This recent compromise restores opportunities for landowners and others to manage coyotes on their properties through daytime hunting. Coyotes are found in all 100 counties of the state and pose a predatory threat to pets, livestock and native wildlife. Hunting and trapping are effective tools for landowners to manage coyote populations on a localized basis.

Restoration of coyote hunting in the five-county red wolf introduction area requires the Commission invoke rulemaking to implement these changes. This process will be initiated as quickly as possible. Interested persons will be able to follow the progress of rulemaking by visiting

The N.C. Wildlife Resources Commission requested a programmatic review of the red wolf introduction in June. The U.S. Fish and Wildlife Service will evaluate the program in the areas of science, management and public attitudes. The evaluation will be used to determine whether the red wolf introduction program is meeting the goals and objectives established under special rules of the Endangered Species Act. That determination is expected to be finalized in early2015.

Landowners are permitted to “take” or kill a red wolf or a coyote if it attacks their livestock or pets, or if it endangers human life. A red wolf that is killed incidentally by any type of legal activity, such as hunting coyotes following state regulations, does not constitute a violation of federal regulations, provided that the taking is not intentional or willful. It also must be reported within 24 hours to the U.S. Fish and Wildlife Service at1-855-496-5837 or N.C. Wildlife Resources Commission at 1-800-662-7137.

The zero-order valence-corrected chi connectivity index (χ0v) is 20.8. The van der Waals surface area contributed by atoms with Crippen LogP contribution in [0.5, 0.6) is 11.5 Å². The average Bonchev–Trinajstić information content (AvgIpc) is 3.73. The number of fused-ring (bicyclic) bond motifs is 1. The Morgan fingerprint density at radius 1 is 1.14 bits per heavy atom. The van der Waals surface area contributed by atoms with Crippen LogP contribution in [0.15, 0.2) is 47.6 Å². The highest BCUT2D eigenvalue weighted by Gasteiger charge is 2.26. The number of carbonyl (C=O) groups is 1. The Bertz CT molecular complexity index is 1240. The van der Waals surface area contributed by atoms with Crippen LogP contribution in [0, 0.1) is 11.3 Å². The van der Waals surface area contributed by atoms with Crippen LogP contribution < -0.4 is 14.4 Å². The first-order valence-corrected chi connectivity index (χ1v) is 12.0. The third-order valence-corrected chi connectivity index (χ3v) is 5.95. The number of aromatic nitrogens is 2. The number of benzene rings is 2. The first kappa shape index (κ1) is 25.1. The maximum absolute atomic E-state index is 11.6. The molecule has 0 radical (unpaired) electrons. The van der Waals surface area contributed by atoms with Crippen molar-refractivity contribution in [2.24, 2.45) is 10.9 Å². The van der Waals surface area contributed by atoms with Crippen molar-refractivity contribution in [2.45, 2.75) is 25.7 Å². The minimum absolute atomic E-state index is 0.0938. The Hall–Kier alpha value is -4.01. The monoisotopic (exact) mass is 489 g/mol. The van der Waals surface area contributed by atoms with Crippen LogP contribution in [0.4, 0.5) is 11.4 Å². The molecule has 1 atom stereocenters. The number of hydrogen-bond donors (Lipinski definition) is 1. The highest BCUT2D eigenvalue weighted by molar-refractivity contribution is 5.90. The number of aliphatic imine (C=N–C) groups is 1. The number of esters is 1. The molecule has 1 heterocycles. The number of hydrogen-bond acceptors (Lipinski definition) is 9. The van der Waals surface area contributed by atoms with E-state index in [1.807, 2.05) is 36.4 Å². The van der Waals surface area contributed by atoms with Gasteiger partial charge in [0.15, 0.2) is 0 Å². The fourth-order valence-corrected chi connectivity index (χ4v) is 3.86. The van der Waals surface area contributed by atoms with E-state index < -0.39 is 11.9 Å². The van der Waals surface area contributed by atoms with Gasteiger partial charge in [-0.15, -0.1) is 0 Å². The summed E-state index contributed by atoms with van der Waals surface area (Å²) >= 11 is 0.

Red wolf foes gain momentum

By Jeff Aydelette | Staff Writer

GREENVILLE – Red wolf foes took advantage of the largest football crowd in the history of East Carolina University to display an airplane-pulled banner Saturday afternoon, minutes before the Pirates’ 70 to 41 pummeling of the UNC-CH Tar Heels.

There’s no telling how many of the 51,000 fans at Dowdy-Ficklen Stadium fans pulled out smart phones to ‘Google’ the phrase “Red Wolf Restoration Scandal.”

Those who did would have seen dozens of links tons to publicity and documents decrying a multi-million dollar federal effort, originally begun in the late1980s, to relocate the red wolf to five counties in the state’s eastern environs.

One large landowner in the so-called ‘red wolf recovery area’ is Jett Ferebee. For years, he has been pushing the U.S. Fish and Wildlife Service to pull the plug on what Ferebee calls “a failed experiment.”

The well-timed aerial onslaught missed a Monday morning headline — touted Sept. 22 on the website of a pro-wolf, New York-based organization – which, in a perverse way, may point to Ferebee’s trump card in a controversy that has tentacles throughout the world.

“FOR RED WOLVES, IGNORING CLIMATE CHANGE IS NOT AN OPTION” screamed the website of the Wolf Conservation Center in upstate New York.

Alert readers may want to visit

From Ferebee’s perspective, the Obama administration’s obsession with climate change might just be the key!

“Well, here you go,” wrote Ferebee in an e-mail blast to followers, estimated by some to number in the thousands. “That title says it all. Even the Wolf Conservation Center has now decided eastern N.C. is not the place for wolves.”